Most developers are familiar with the concept of N-Tier Architecture. It is a software pattern that separates components of an application into separate logical layers to establish code boundaries, promote flexibility, and allow reuse. Most commonly this is accomplished using 3 layers:
Posted in .NET, Design, iOS, Software Development
Tags: 3-tier, abstraction, BLL, Business Logic, controller, DAL, fat, n-tier, presentation, thick, thin, UI
Last night I attended a great .NET Mobile Developer meet up at Microsoft’s NYC offices entitled “Hands-On: Building iOS and Android Apps with C#“. It was hosted by Greg Shackles, author of “Mobile Development using C#“. Greg also presented at Xamarin’s Evolve conference in Austin, TX this past April. At this meetup he conducted a hands-on demo on how to build a simple iOS and Android app using Xamarin Studio and C#.
Last night I attended a meetup at Microsoft‘s NYC headquarters entitled “How to Rock Windows Azure Mobile Services.” The presenter was Jim Priestley, a Technical Solution Specialist at Microsoft. Windows Azure is Microsoft’s cloud platform that competes with Amazon Web Services and other similar offerings. At the time it was launched in 2011 Azure was unique because it was the first to offer a “platform as a service” (PAAS) model, which allowed developers to deploy and manage their applications without having to configure individual virtual machines. Since then Amazon and others have responded with similar offerings.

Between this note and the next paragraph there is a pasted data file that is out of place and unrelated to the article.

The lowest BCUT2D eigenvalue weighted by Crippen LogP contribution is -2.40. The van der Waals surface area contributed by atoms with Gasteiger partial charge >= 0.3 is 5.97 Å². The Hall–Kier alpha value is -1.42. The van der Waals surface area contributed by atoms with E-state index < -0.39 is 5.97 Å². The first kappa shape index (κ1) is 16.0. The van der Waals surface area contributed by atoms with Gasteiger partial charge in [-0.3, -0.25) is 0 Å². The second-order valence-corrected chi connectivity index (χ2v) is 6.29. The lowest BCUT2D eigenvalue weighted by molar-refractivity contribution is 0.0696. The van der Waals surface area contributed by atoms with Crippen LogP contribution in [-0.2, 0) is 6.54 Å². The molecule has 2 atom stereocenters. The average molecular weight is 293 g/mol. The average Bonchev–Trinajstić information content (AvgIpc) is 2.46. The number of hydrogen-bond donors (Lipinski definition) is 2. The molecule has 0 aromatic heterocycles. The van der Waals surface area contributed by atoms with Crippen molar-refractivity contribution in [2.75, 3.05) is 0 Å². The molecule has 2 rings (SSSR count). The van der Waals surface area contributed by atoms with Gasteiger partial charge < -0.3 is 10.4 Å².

Today I released Brella, my new free iPhone weather app for commuters! In the App Store now. This app checks NOAA data for rain probability in two locations: where you live and where you work. If the chance of rain exceeds your threshold for the hours that you are out of the house, it tells you to grab your umbrella.
Yesterday I was working on a small .NET console app for the IIN Video Department to convert Adobe XMP files with closed captioning data into Subrip SRT files for processing by encoding.com. The XMP file is in XML format and contains the timestamp, duration, and speaker of each word in a video transcript. My program needed to parse this data and combine the words into 2 lines of text that will be rendered per screen via closed captioning. The start time of each screen of text would be equal to the start time of the first word, and the end time would be equal to the end time of the last word. Each line would only be able to contain a fixed number of characters to avoid line wrapping in the video. Also, every time a new speaker starts talking, a new line would be created, and prefixed with the speaker’s name and a colon “<Speaker>:” A fun little project which I’ll post on Github when it’s done. However, I did come across the following resource which is useful when using XPath to query an XML document that uses namespace prefixes. Namespace prefixes are shortcuts used to qualify element and attribute names in an XML file, usually to avoid element name conflicts. To work with them in .NET you need to use System.Xml.XmlNamespaceManager. Here’s a Microsoft support article that show’s how it’s done: http://support.microsoft.com/kb/318545